Wade in on New Sportfish and Gamefish Rules
The effort to improve conservation and management of Florida’s bonefish, tarpon, and permit fisheries is in jeopardy, with a vote due at the Florida Fish and Wildlife Conservation Commission meeting on Wednesday, February 13th 2013.
Please email the Commissioners today to let them know they should approve new Sportfish and Gamefish rules for Florida. This vote will be on these new designations only, not which fish species are assigned to these new designations. Actions on each species will be taken at a later date – such as to make bonefish and tarpon catch and release only. But none of that can happen if these new rules are not approved first.
Whether you are a resident of Florida or an angler who travels to Florida to fish, please contact the Commissioners to let them know you support the new Sportfish and Gamefish rules. Sportfish will be defined as species for which there would be no commercial sale, possession or harvest; no recreational harvest or possession (i.e., catch and release only); hook and line only. (Think tarpon, bonefish, permit. Ed.)
Gamefish will be defined as species for which there would be no commercial harvest, possession, or sale; recreational harvest only (within season, size, and bag limits). (Think sea trout. Ed.) At present, fish are only categorized as commercial harvest and sale vs no commercial harvest and sale. This new designation would codify the recreational status of these species.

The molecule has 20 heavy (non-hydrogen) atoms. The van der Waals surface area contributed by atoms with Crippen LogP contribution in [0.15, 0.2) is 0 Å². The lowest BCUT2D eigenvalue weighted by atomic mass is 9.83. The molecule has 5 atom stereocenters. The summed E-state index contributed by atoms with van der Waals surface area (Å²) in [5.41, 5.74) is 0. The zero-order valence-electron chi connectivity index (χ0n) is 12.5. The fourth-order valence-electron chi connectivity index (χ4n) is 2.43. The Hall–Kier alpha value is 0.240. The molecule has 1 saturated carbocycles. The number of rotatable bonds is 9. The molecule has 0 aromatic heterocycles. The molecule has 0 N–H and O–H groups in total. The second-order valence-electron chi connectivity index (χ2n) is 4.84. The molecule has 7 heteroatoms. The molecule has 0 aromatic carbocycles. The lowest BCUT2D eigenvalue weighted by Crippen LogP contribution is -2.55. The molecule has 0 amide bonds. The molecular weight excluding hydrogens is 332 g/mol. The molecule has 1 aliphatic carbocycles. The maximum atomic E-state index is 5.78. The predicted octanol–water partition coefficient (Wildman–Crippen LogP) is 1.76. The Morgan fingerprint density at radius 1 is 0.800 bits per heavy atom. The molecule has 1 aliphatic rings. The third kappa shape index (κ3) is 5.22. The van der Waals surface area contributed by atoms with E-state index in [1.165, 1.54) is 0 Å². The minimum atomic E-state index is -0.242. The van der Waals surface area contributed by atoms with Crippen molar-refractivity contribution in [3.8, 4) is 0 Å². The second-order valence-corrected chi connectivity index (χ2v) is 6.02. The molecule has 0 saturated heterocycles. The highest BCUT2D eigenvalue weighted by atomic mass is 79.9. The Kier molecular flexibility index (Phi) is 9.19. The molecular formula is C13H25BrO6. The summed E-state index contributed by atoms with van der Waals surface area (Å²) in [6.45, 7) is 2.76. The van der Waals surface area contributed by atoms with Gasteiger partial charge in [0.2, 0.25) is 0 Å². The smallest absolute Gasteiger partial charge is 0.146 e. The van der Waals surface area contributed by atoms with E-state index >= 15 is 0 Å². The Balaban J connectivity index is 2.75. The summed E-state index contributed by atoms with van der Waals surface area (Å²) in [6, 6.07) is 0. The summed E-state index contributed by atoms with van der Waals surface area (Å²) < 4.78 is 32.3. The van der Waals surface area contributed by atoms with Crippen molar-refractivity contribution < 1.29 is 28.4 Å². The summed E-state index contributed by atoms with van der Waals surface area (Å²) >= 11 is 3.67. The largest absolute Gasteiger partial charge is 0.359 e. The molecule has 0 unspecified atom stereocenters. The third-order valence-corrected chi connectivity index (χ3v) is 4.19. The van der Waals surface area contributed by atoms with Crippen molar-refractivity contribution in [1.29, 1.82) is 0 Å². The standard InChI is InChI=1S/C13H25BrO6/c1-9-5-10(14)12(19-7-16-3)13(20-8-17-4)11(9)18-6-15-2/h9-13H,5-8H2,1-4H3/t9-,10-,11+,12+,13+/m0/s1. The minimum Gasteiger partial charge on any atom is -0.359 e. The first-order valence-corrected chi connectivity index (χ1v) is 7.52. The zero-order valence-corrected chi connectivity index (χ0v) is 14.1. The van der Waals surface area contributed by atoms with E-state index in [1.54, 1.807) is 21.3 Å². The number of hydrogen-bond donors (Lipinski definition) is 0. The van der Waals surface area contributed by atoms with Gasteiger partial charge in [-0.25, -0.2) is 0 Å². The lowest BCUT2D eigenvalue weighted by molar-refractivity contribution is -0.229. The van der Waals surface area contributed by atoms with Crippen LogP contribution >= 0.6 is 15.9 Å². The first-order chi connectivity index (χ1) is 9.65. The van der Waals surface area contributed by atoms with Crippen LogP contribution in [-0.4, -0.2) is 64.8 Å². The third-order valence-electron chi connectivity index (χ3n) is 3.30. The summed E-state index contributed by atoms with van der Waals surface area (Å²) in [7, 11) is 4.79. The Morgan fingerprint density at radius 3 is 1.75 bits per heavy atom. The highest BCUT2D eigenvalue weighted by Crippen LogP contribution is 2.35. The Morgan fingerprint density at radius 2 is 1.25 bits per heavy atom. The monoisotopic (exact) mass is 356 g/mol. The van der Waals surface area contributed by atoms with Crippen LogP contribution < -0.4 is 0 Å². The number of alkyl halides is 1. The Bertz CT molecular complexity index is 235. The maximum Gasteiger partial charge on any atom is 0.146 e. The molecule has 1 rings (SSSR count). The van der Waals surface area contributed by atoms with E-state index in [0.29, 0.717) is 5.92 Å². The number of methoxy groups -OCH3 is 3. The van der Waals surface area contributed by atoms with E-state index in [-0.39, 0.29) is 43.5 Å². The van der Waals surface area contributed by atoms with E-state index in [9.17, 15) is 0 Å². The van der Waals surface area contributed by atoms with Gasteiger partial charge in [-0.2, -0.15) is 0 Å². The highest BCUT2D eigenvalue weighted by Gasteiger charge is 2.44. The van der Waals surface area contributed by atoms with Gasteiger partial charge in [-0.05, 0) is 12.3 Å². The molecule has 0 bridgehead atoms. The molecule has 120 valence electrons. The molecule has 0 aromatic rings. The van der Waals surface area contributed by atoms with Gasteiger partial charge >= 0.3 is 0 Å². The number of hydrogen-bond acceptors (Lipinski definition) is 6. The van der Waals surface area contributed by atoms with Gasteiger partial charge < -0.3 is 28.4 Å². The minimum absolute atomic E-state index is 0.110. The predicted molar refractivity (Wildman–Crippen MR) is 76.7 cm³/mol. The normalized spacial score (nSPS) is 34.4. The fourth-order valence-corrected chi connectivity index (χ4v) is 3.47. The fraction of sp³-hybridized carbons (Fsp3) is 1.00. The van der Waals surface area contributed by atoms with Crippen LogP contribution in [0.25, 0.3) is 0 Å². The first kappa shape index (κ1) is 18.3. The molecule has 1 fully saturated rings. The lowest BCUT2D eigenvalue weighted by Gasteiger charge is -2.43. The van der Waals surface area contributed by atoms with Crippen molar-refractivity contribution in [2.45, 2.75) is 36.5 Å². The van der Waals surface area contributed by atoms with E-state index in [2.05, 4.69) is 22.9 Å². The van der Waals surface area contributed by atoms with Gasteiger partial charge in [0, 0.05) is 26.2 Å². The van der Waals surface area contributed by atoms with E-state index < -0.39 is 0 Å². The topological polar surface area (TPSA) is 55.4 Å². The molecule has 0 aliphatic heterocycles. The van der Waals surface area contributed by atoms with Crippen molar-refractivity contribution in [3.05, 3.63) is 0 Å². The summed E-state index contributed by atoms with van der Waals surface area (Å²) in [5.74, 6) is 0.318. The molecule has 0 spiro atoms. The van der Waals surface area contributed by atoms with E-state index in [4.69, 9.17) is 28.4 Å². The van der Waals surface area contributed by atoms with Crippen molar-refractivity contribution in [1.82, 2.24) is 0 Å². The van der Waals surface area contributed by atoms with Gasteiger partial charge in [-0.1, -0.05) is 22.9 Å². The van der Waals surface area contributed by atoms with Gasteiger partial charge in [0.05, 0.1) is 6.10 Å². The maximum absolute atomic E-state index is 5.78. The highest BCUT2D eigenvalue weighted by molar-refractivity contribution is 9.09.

Creating Gamefish and Sportfish designations in Florida will highlight some of the state’s most valuable recreational fish for today and future generations. These designations will also ensure that recreational anglers can enjoy a traditional gamefish for their table at home, and that the state’s world-renown catch and release fisheries remain healthy.
New designations will show the world that Florida takes management of these important resources seriously. By codifying recreational fisheries as gamefish and sportfish the FWC Commission will allow the fisheries to be more easily managed and open doors for more effective research and assessment. Recreational fisheries are becoming more important in Florida and elsewhere, which means that new methods for assessing stock size, catch rates, and fishing effort are needed. These new regulations will make it easier for the state to develop the new fisheries assessment tools that will be required for fisheries management in the future. Recreational anglers and resource management agencies in other states are following this discussion closely, and are looking to Florida for leadership.
Aaron Adams, Ph.D.
Florida Fly Fishing magazine fully supports this position and strongly encourages your support.
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